“Diarrhea used to come, when you drink the water from the creek, your stomach start[s] running, but since the pump came, it cut off through this water,” said Sulonteh.

Joseph Sulonteh is an elder of Yahyonyon Town.

Chuchu Selma, WaterAid Liberia Country Director, said WaterAid launched its operations in Liberia in 2009 and has been deliberate in ensuring water is accessible for everyone, everywhere in Liberia. Todee is a priority district.

“In March 2023, we launched a new 5-year country program strategy,” said Mr. Selma. “We ambition by 2028 to have:
• 700,000 more people with sustainable, safe, and inclusive WASH, starting with universal coverage in Todee District, Montserrado County.
• Public health outcomes in Liberia improved through better integration of WASH in the national health system.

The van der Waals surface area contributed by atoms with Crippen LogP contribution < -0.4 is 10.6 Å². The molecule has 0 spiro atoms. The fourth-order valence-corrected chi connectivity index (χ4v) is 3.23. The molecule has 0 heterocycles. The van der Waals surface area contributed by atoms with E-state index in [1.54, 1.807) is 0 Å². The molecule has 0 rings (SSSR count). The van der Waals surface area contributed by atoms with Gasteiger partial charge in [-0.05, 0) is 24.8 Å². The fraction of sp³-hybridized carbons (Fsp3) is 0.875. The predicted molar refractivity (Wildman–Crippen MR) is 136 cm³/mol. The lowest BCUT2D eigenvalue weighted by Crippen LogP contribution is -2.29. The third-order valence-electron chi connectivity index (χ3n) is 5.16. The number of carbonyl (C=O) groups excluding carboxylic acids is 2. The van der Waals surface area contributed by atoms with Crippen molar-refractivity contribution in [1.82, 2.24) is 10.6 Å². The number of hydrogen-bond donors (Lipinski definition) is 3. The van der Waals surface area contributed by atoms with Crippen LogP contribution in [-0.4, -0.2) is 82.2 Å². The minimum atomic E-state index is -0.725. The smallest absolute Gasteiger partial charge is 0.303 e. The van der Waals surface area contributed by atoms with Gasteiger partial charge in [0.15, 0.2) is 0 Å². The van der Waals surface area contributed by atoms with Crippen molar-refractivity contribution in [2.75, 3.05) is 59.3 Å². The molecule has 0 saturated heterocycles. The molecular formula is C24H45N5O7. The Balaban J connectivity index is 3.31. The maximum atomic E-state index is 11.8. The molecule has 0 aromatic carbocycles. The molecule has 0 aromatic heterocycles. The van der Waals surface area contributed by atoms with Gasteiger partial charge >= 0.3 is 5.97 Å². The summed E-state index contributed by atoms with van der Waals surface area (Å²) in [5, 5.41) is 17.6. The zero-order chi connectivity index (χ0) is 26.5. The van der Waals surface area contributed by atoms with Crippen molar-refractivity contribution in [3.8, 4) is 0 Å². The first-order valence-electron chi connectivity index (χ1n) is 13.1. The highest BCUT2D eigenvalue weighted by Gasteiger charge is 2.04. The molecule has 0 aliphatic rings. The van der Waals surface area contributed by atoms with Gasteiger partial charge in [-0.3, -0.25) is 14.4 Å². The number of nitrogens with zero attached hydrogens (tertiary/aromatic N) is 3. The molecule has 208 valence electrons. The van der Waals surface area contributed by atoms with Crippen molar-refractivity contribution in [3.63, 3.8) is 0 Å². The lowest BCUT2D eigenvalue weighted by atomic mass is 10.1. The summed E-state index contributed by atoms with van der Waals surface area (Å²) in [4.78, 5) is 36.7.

• At least $13 million more per year mobilised for WASH across the country.”
WaterAid Liberia said it is committed to providing a comprehensive Water, Sanitation, and Hygiene (WASH), coverage in Liberia starting with Todee. “We will replicate the model elsewhere until everyone everywhere is reached with improved WASH,” said Mr. Selma.

The pledge came as WaterAid funded local campaigns for the legislature to allocate more direct budgetary support to Water Sanitation and Hygiene (WASH). The importance of water was particularly highlighted in the March 22, 2024, theme of World Water Day observance— “Water for Peace”—which emphasizes the critical role of water in sustaining global peace. Here in Liberia, a series of activities took place, including a football and kickball tournament among 16 high schools in Monrovia and an essay competition among students of those schools. The activities were climaxed with an indoor celebration marked with awareness aimed at drawing the public’s interest or participation in WASH activities.